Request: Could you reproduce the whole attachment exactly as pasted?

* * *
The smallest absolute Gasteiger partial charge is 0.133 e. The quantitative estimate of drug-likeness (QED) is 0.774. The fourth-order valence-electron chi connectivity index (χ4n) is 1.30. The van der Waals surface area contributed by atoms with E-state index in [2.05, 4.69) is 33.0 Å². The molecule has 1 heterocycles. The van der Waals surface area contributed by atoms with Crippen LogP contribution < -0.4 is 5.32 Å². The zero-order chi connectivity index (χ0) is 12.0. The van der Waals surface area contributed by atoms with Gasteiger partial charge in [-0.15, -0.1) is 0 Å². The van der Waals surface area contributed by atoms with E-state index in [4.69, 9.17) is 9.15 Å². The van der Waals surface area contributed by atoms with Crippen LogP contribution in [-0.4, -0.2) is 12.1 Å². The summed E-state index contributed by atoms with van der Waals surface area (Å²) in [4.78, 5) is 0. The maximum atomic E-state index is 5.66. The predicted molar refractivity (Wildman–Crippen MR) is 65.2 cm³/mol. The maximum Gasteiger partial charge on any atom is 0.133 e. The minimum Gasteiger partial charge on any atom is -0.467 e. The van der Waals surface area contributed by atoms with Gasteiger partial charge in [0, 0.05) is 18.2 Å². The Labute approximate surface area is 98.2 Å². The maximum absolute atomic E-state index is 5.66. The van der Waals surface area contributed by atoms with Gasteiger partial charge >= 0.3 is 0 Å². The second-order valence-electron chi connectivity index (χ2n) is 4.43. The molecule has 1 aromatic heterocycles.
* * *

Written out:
The smallest absolute Gasteiger partial charge is 0.133 e. The quantitative estimate of drug-likeness (QED) is 0.774. The fourth-order valence-electron chi connectivity index (χ4n) is 1.30. The van der Waals surface area contributed by atoms with E-state index in [2.05, 4.69) is 33.0 Å². The molecule has 1 heterocycles. The van der Waals surface area contributed by atoms with Crippen LogP contribution < -0.4 is 5.32 Å². The zero-order chi connectivity index (χ0) is 12.0. The van der Waals surface area contributed by atoms with Gasteiger partial charge in [-0.15, -0.1) is 0 Å². The van der Waals surface area contributed by atoms with E-state index in [4.69, 9.17) is 9.15 Å². The van der Waals surface area contributed by atoms with Crippen LogP contribution in [-0.4, -0.2) is 12.1 Å². The summed E-state index contributed by atoms with van der Waals surface area (Å²) in [4.78, 5) is 0. The maximum atomic E-state index is 5.66. The predicted molar refractivity (Wildman–Crippen MR) is 65.2 cm³/mol. The maximum Gasteiger partial charge on any atom is 0.133 e. The minimum Gasteiger partial charge on any atom is -0.467 e. The van der Waals surface area contributed by atoms with Gasteiger partial charge in [0, 0.05) is 18.2 Å². The Labute approximate surface area is 98.2 Å². The maximum absolute atomic E-state index is 5.66. The van der Waals surface area contributed by atoms with Gasteiger partial charge >= 0.3 is 0 Å². The second-order valence-electron chi connectivity index (χ2n) is 4.43. The molecule has 1 aromatic heterocycles.